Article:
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Labor Ministry plucks trained arbitrators from WASA tribunal

The Reporter, 21 May 2000

Two members of the tribunal set up to solve the WASA dispute were this week dropped from the tribunal, leaving them to wonder if their record of standing up for unionism was the reason for their replacement.

The replacement of Eduardo Melendez, president of the National Trade Union Congress, and Margarita Burrowes was announced Wednesday, after a scheduled tribunal hearing, open to the public, was postponed at the last minute. The session will be held on Tuesday, May 23, and will now be closed to the public.

The replacements on the tribunal are BEL's Business Development Manager Michael Polonio and NTUCB Administrative Secretary Randolph Johnson.

The tribunal had been set up on May 8 to avert a strike on May 9 by WASA's Workers Union. The tribunal, was to determine if WASA's management breached its collective agreement with the union when it fired 16 workers in April.

The reason given for the postponement of Wednesday's session is that both Burrowes and Melendez will be representing Belize at the annual conference of the International Labour Organization in Geneva, Switzerland. The conference is scheduled to begin May 30.

"The last ILO conference I attended was in 1997, and if we could have missed completely the conferences in '98 and '99, certainly it would not have mattered if we were late for this year's conference," Burrowes told Reporter Thursday. "The Minister of Labour (Hon. Valdemar Castillo) would not leave Belize until June 3, which is when the real tripartite business sessions of the conference begin."

Burrowes added: "As to (the reason of) not being able to leave until May 29 (government's reason), if we had remained on the tribunal, there is no guarantee that the tribunal would have taken the full 21 days to resolve the WASA dispute. (Or) if we could not have attended the ILO conference, alternates could have been sent."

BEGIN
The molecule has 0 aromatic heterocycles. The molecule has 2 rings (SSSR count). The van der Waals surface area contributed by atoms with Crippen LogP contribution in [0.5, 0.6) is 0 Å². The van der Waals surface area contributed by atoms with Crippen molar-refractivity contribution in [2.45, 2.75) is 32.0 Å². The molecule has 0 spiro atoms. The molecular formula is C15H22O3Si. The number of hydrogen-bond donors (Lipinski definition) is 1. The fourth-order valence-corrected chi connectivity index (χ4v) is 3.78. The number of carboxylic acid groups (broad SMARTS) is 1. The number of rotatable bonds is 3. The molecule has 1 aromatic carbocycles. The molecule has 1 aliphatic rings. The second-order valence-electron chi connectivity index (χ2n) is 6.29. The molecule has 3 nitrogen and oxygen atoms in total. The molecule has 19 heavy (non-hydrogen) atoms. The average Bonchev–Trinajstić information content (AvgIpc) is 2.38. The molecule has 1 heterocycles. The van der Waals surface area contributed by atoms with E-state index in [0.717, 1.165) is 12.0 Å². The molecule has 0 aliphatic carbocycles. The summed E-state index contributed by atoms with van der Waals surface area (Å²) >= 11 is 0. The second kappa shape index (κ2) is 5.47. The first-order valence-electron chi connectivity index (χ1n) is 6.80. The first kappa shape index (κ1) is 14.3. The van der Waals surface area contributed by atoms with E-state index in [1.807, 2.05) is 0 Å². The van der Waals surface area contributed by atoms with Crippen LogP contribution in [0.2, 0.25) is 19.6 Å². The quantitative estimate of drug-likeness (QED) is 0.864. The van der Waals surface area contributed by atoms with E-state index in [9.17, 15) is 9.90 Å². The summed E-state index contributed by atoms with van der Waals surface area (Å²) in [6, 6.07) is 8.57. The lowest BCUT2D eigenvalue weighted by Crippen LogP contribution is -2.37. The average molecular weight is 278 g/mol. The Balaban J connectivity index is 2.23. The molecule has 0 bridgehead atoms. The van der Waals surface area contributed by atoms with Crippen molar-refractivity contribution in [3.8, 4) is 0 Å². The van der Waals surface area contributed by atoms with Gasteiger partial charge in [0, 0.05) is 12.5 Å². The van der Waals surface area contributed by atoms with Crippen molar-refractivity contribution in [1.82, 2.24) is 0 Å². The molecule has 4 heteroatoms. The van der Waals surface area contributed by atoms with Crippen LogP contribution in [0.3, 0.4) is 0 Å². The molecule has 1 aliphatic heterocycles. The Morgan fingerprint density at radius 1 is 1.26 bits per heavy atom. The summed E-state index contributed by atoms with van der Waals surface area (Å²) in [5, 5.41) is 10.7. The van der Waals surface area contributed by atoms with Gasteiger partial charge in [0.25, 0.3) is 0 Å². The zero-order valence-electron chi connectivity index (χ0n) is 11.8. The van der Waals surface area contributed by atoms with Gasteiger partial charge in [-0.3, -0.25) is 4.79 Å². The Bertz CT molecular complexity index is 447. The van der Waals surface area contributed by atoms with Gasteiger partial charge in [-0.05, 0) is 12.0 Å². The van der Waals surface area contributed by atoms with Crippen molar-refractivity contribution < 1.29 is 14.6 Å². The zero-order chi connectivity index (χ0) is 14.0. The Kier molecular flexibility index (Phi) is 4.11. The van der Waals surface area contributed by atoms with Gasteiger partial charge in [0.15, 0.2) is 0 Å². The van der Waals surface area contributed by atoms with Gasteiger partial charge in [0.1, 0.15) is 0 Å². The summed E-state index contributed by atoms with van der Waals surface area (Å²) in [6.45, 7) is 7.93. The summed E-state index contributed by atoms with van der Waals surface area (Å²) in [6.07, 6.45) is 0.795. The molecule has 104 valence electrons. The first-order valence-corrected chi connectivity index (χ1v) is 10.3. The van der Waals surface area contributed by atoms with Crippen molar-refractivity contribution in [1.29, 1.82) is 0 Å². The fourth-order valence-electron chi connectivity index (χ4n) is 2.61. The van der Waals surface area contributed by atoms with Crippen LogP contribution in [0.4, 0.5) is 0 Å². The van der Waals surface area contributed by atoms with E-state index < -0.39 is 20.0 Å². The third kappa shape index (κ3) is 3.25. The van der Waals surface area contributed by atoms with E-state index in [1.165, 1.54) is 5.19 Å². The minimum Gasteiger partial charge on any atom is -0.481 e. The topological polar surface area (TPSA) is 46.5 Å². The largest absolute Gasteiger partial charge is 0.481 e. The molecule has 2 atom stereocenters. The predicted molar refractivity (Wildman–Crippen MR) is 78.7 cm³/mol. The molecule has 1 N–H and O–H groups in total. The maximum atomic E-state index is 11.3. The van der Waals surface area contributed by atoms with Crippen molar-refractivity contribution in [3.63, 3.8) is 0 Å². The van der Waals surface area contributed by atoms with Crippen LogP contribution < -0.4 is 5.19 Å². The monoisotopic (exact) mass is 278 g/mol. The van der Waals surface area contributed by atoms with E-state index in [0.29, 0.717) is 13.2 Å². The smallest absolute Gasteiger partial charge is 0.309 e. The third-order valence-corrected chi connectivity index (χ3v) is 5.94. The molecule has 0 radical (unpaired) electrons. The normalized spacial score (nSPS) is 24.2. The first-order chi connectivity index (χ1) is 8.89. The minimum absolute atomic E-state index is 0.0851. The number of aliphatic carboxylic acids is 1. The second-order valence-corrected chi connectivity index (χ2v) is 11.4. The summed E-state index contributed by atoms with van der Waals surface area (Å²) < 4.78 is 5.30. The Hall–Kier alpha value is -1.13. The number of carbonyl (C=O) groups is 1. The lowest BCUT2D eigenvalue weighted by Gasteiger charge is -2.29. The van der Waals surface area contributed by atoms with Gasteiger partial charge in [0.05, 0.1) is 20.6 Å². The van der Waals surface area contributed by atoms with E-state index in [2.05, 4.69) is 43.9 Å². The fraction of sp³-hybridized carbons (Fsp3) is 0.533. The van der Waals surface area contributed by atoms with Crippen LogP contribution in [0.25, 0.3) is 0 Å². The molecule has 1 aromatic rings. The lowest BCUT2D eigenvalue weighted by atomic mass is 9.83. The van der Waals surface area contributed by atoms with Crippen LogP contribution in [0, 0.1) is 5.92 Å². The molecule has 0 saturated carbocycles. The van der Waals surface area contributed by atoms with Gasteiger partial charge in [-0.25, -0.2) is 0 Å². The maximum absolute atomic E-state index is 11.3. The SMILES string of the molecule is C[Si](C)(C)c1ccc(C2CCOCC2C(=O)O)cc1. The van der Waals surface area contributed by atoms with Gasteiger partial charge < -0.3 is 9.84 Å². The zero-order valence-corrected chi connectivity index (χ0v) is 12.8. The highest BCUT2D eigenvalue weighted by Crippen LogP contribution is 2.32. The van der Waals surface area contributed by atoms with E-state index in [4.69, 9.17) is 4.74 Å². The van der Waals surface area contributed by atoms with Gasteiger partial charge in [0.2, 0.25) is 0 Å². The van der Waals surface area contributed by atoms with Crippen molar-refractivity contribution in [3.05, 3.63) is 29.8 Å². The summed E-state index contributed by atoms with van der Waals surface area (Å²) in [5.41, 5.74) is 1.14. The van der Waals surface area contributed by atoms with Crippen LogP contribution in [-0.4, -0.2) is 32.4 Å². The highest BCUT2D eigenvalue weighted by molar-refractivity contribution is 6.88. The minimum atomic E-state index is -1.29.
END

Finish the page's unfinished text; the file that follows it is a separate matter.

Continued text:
Melendez told Reporter he tried what he could to stay on the tribunal but to no avail.

He said: "I was nominated to attend the ILO conference from last November, and the Ministry of Labour, which makes the travel arrangements, has had my passport for over two weeks now (even before Melendez was appointed to the tribunal). I had even offered to work right through the holiday weekend to speed the resolution of the dispute, as I am scheduled to travel on May 25."

Burrowes said that both she and Melendez were trained in Costa Rica in a six-week seminar for public labour relations and are probably the two people in Belize most conversant with the procedures of tripartite arbitration, which is exactly what the tribunal will be doing.

Melendez told Reporter that although Burrowes was originally appointed to represent employers on the tribunal, WASA's management was not happy about her representing them, and said so in a tribunal orientation meeting Monday.

According to Melendez, WASA's management felt that Burrowes would have more represented the interests of employers who are members of the Belize Chamber of Commerce and Industry, which is private sector organization. WASA is a quasi-government body and is not a member of BCCI.

Labour Commissioner Edney Bennett said Thursday that he made the decision to close the tribunal's hearing to the public. A decision WASA?s management had asked for Monday. Melendez and the tribunal chairman Herbert Lord had argued for it to be open to the public.

WASA's management could not be reached for comment.

Bennett said, "It is normal practice for these hearings to be held 'in camera,' and so I advised (the chairman) that the tribunal hearings be held in camera. When the hearings are finished, only the final decision is made public when it is released to the press."

Russell Young, president of WASA's workers union told Reporter that although he's disappointed that Melendez and Burrowes were taken off the tribunal, he's expecting their replacements to be fair.

"I believe that they (Polonio and Johnson) are people of integrity who will listen to the facts," Young said. "(However) I'm sorry we lost the first two persons, because they were qualified."

Melendez raises questions about Polonio?s ability to be impartial and said that WASA had commissioned BEL to submit a proposal for BEL meter readers to use BEL computer technology to record WASA?s meter readings; as well, for BEL to serve as collection agents for WASA.

The tribunal, meanwhile, which according to law was given 21 days, starting May 9, to solve the dispute, has little over a week to stave off a union strike.